A team of researchers says they have developed a new technique that allows them to cool a small membrane to temperatures nearing absolute zero, the theoretically lowest temperature attainable, with nothing more than light from lasers.
For centuries, it has been understood that the reflection of light off the surface of objects produces a force. Such observations led astronomer Johannes Kepler to first envision the concept of solar sails which, like the sails that capture wind and propel boats across the ocean, could drive futuristic sailing vessels through space.
Such ideas helped early astronomers understand why the appearances of comets always revealed them to be oriented with their tails in the direction opposite of the Sun. Today, scientists are employing the light force in novel ways that allow atoms and other particles to be slowed down and thus cooled.
The results of such technology could enable innovative new applications that include sensors that possess unparalleled sensitivity. However, cooling particles down to such extreme temperatures, such as those nearing absolute zero, isn’t a simple task, and generally requires an array of specialized equipment.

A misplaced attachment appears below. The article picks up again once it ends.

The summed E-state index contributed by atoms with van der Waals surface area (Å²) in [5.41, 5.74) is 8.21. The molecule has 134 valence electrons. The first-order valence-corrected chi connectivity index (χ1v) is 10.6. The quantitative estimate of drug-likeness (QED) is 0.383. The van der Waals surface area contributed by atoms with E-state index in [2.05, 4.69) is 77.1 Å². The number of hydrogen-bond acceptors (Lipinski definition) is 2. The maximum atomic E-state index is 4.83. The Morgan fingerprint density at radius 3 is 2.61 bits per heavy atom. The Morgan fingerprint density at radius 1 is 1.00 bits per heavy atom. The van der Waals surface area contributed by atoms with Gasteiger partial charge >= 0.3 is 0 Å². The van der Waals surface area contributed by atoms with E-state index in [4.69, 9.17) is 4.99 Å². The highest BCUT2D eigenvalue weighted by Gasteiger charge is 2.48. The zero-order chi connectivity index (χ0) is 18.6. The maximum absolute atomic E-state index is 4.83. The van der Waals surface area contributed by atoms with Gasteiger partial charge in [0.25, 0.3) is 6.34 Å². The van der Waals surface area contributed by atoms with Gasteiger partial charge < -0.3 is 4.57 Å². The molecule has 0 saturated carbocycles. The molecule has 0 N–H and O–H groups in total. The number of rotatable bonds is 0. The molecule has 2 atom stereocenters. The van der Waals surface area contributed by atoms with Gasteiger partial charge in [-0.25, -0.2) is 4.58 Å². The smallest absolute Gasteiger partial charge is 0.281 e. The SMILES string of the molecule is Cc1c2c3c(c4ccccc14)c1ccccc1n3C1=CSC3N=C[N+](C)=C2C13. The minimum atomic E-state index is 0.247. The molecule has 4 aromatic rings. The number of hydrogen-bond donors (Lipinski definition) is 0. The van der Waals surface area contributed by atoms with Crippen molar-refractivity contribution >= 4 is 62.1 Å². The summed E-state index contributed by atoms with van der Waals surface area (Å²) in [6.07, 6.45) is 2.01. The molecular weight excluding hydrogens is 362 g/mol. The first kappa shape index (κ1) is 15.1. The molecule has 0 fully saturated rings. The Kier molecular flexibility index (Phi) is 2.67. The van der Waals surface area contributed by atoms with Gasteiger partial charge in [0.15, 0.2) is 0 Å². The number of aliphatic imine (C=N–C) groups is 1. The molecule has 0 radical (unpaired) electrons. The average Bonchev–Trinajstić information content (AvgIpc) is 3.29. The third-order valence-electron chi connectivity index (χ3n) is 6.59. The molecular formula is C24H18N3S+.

Enter Professor Philipp Treutlein of the University of Basel, along with Dr. Patrick Potts, whose team has succeeded at producing a new process that allows a wafer-thin membrane to be cooled to such extremely cold temperatures—close to 273.15 Celsius—with nothing but laser light.
In the past, Professor Treutlein worked alongside Theodor W. Hänsch in his lab at LMU Munich and the Max-Planck-Institute of Quantum Optics, initially working as a doctoral student in Jakob Reichel’s team. Treutlein eventually went on to lead a team of his own, which undertook studies with ultracold atoms, primarily in what are known as “atom chips”, consisting of chip-based microtraps.
Through their studies, Terutlein and his team were able to demonstrate a chip-based atomic clock, as…